Posts Tagged ‘responsibility of journalists’

After my last post, I did a lot of thinking. I’ve learned some important lessons. This is what I came up with.

1. Never post an opinion piece in the wee hours of the morning.

2. If you’re putting your opinions out there, you’d better be ready for the fallout.

3. Read, revise, read, revise. One wrong word choice can completely alter the way your piece is perceived.

4. Timing is everything.

5. Realize that many will mistakenly think you’re writing about them, even though you’re not. One event might trigger you to reflect on a bigger picture, but they won’t know that. For example, you might see a mother reprimand her child in a store. Later, you think about similar situations taken to the extreme, and you write about the verbal abuse of children. You aren’t writing about the mother, but her actions caused an idea to snowball in your head.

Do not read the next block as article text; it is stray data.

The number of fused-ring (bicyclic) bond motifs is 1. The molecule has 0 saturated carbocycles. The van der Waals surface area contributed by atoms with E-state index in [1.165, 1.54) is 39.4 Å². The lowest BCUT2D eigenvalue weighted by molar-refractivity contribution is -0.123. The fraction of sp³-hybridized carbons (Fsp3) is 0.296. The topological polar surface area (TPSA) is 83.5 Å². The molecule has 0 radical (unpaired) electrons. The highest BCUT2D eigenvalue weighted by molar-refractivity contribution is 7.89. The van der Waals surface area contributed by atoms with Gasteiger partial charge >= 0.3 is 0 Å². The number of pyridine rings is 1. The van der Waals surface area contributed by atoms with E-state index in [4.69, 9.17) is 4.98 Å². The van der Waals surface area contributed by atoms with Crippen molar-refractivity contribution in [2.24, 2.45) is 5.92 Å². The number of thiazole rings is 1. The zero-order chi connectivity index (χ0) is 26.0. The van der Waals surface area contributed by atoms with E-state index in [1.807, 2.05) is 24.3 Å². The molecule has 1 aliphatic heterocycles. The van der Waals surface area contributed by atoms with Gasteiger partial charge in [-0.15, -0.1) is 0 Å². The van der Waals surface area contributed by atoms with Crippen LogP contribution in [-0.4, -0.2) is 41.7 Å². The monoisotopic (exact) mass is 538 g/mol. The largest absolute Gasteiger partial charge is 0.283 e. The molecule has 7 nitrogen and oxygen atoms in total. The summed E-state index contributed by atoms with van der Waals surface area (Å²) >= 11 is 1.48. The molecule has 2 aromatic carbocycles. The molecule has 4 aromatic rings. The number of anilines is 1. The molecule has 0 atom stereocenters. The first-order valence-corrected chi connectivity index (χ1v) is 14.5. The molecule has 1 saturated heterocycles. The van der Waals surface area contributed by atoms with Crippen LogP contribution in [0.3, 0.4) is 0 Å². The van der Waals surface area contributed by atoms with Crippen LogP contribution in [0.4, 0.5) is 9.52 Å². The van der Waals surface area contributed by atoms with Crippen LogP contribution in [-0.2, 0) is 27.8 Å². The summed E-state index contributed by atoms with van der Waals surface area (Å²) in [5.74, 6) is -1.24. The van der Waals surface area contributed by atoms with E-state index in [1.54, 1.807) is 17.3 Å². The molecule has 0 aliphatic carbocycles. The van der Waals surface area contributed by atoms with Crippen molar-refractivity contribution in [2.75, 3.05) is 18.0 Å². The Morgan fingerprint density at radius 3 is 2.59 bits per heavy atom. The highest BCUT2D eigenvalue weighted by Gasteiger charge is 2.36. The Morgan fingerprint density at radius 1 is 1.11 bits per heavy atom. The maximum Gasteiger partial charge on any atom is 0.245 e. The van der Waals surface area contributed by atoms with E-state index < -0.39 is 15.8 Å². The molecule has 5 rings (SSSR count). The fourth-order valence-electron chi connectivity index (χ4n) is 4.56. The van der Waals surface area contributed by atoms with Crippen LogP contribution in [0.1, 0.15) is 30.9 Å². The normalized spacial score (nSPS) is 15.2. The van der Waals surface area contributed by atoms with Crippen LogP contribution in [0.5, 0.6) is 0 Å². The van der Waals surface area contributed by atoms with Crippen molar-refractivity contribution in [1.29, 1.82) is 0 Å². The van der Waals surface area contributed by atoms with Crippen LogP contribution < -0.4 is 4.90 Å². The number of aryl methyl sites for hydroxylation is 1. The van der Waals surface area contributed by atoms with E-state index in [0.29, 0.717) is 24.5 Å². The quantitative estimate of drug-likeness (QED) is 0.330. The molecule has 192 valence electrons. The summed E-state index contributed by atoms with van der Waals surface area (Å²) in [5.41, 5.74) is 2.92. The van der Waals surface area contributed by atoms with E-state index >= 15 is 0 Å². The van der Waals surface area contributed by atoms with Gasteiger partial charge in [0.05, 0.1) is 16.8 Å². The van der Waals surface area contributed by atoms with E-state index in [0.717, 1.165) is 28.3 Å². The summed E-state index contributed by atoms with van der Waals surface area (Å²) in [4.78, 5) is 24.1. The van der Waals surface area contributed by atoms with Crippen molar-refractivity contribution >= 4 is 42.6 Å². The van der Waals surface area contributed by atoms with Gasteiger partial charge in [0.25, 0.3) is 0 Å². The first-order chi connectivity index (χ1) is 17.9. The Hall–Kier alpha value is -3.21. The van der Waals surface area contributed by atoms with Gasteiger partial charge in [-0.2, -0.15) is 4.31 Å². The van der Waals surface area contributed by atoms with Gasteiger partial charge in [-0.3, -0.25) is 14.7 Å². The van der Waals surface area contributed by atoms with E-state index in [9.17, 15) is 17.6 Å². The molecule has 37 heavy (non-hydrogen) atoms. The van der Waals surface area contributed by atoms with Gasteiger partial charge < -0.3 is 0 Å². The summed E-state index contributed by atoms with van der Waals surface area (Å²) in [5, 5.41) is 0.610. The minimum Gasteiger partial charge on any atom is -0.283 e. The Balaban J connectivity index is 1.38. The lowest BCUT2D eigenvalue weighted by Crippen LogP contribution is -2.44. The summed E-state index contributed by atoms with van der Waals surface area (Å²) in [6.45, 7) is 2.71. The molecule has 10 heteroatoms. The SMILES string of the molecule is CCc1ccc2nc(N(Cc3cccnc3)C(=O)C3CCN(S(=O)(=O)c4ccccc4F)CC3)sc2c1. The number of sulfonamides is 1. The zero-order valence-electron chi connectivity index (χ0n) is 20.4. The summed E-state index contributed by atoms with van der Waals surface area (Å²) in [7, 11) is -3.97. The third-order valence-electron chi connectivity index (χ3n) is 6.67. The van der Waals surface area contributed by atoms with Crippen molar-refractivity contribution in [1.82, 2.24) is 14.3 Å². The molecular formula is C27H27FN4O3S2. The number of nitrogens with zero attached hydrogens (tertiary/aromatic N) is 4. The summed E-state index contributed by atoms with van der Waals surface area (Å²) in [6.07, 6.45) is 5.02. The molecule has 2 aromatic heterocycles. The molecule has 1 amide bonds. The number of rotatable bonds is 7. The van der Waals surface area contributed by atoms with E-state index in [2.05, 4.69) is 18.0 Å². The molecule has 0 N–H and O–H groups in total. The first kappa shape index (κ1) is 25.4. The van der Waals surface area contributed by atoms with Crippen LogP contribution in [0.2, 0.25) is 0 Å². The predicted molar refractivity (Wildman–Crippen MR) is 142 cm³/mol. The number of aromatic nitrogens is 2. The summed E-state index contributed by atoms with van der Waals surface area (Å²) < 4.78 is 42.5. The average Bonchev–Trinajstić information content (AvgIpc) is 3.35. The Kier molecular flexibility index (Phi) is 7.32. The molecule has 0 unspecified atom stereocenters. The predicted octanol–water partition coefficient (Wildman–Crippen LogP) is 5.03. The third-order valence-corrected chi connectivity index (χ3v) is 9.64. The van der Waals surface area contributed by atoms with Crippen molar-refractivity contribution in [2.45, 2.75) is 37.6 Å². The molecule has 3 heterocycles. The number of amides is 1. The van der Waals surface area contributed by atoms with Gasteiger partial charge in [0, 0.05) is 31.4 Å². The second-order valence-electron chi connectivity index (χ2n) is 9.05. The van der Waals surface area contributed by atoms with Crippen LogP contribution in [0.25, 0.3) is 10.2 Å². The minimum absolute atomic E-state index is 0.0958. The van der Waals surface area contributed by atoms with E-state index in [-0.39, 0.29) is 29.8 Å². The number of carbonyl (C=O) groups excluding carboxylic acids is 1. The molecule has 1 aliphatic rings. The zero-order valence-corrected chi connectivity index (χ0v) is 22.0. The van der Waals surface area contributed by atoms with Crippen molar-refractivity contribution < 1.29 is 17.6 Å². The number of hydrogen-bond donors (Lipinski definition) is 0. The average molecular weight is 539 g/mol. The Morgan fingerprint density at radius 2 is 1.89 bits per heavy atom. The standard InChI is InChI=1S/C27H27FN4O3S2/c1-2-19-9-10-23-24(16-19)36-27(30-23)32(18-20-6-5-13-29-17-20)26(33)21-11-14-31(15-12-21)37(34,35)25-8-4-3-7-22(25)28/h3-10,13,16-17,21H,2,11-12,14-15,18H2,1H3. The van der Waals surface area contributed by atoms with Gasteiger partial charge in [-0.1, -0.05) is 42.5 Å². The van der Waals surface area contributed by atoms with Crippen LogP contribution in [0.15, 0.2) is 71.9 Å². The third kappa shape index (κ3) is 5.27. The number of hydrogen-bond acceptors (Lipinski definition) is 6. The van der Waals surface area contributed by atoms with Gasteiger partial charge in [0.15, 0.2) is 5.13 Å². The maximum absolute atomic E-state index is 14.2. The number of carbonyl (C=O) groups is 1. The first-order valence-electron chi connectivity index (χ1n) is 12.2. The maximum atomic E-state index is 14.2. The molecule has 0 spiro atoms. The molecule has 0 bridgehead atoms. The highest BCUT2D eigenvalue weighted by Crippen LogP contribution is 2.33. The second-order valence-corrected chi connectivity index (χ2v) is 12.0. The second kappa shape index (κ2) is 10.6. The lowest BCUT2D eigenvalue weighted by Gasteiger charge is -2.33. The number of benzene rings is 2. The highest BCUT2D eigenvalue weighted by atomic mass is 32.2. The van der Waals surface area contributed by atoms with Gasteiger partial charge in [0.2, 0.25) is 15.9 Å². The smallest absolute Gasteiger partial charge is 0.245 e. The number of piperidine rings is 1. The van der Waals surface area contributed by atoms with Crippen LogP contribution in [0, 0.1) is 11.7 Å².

6. Words are power. They can build up or break down. Exercise caution.

7. On the other hand, making people stop and think about something is worth the risk of making them a little uncomfortable.

8. If I worry all day because I suspect I’ve inadvertently hurt a friend, then perhaps it wasn’t worth writing.

9. Without passion, writing falls flat. Sometimes, we must draw on personal experiences for that passion, no matter how difficult that is.

10. Even the best journalists can recall times when something they’ve written got them in hot water. It might even be said that you can’t be good if you don’t occasionally take people out of their comfort zone. Rosie DiManno at the Toronto Star immediately comes to mind. If I’ve crossed a line, then at least I’m in good company.

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